More people were called for, and the office became a hot-bed of activity as the photo was passed around, and everyone gave their opinion, in particular one man who introduced himself as Mukashfi. Mukashfi seemed to be the boss around here, and certainly knew his trains – through a series of broken translations it transpired that Mukashfi thought he knew the exact spot in which the photo had been taken, without even having to ask to see it, our new friend grabbed me by the hand, whisked me out of the office, and led me across the busy road to where dozens of old railway carriages two or three abreast lay decaying in the sun.
Briefly stepping into the carriages to explore their dusty interior we continued to follow the tracks past more forgotten railway relics, and the vast metal shell of a new station being built by a Chinese labour force (who despite the heat and arid conditions were living in a makeshift camp made from old shipping containers which I can only imagine turned into ovens in this climate). Passing Sudan’s railway future, we once again stepped into its past and crossed the rails to head towards a vast engine shed with all the welding sparks and smell of oil clichés you can imagine.
Inside the cavernous shed, we approached a small workshop in the back corner with half a dozen engineers tinkering with important looking bits of metal, and with greasy handshakes all round, the photo on my phone was once again passed around so everyone could get a good look. If Mukashfi was a student of Sudanese railways and their intricacies, then these guys were the world experts! The workers were clearly professionals who really knew what they were talking about, and by counting the number of rails in the picture, and estimating the distance between them they were able to deduce exactly where the photo must have been taken from – cue frenzied activity!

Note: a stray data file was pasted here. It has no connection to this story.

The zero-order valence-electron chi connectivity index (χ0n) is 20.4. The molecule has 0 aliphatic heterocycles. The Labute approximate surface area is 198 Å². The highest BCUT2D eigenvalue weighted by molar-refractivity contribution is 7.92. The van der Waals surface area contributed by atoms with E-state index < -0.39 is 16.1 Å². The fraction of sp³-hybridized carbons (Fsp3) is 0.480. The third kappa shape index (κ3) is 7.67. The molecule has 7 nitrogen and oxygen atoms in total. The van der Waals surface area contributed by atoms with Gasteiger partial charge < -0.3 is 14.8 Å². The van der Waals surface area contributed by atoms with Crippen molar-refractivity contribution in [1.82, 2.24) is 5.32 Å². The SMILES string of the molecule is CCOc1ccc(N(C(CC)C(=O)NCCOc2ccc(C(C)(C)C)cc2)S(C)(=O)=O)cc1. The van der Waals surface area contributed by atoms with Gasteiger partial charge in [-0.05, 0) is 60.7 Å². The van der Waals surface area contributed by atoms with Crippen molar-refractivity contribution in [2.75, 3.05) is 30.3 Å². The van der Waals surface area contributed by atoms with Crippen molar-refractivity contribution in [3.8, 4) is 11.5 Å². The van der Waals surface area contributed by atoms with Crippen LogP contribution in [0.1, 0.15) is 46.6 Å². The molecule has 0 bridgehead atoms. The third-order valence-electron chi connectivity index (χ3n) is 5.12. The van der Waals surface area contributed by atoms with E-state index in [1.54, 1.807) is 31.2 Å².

At this realisation tools were instantly downed, and the whole crowd ushered us out into the sun and led us the short distance to the photo site where sure enough (they made me count the rails) the number of lines in the photograph exactly matched up with what I was looking at – incredible! If it wasn’t for some of the carriages being slightly closer than they had been in the 1930s it would have been a perfect match. Everyone looked very pleased with themselves, and there was lots of friendly chatter and self-congratulation going on, when I produced my camera and asked them if they would help me to recreate the picture with me in the place of my Great-Grandfather.
If the scenario was frenzied before, then at this request it became absolute pandemonium! The crowd clearly hadn’t thought about this possible development, and the excitement about what I was trying to achieve was palpable! Shouts went out to find a bicycle, and within seconds one of the older guys from the workshop had produced a sturdy two-wheeled beast, not unlike the one which Ruben was leaning on in the photograph. Props accounted for, I wheeled the heavy old school bicycle to the correct spot, and carefully studied the photo of Rueben with a man who had taken on the role of photography director. I then tried to adopt the same nonchalant pose cursing myself that I hadn’t dressed better for the occasion – I settled on what I thought was a good re-enactment, and the amassed crowd seemed happy with it as cameras and phones appeared from every pocket and started snapping away at me and the bike, like I was a very niche railway/cycling celebrity!
Not to be left out, after snapping the re-creation, everyone else wanted their turn in the photograph, and we spent the next half an hour laughing, and joking our way through every conceivable combination of people and bicycle, until everyone had their own copy of this curious event, it was an absolutely fantastic afternoon.
With pictures taken for posterity, and everyone happy with their involvement, we thanked the crowd for their help, shook hands with everyone, twice, and then wandered back towards the station as people began to drift slowly back to work. Our main man Mukashfi who had been with us throughout, looked almost tearful as we left, but we exchanged emails and promised to send on the photographs.
When I set out on this trip I had always wanted to try and recreate that photograph, but if I’m honest I never truly thought I would actually be able to do it, and if it wasn’t for the help, enthusiasm, hospitality and laughter of the people I met that afternoon, I probably wouldn’t have been able to. I’m so thankful to them all for indulging in my silly plan, and buying into it so completely!
Thank you شكرا جزيلا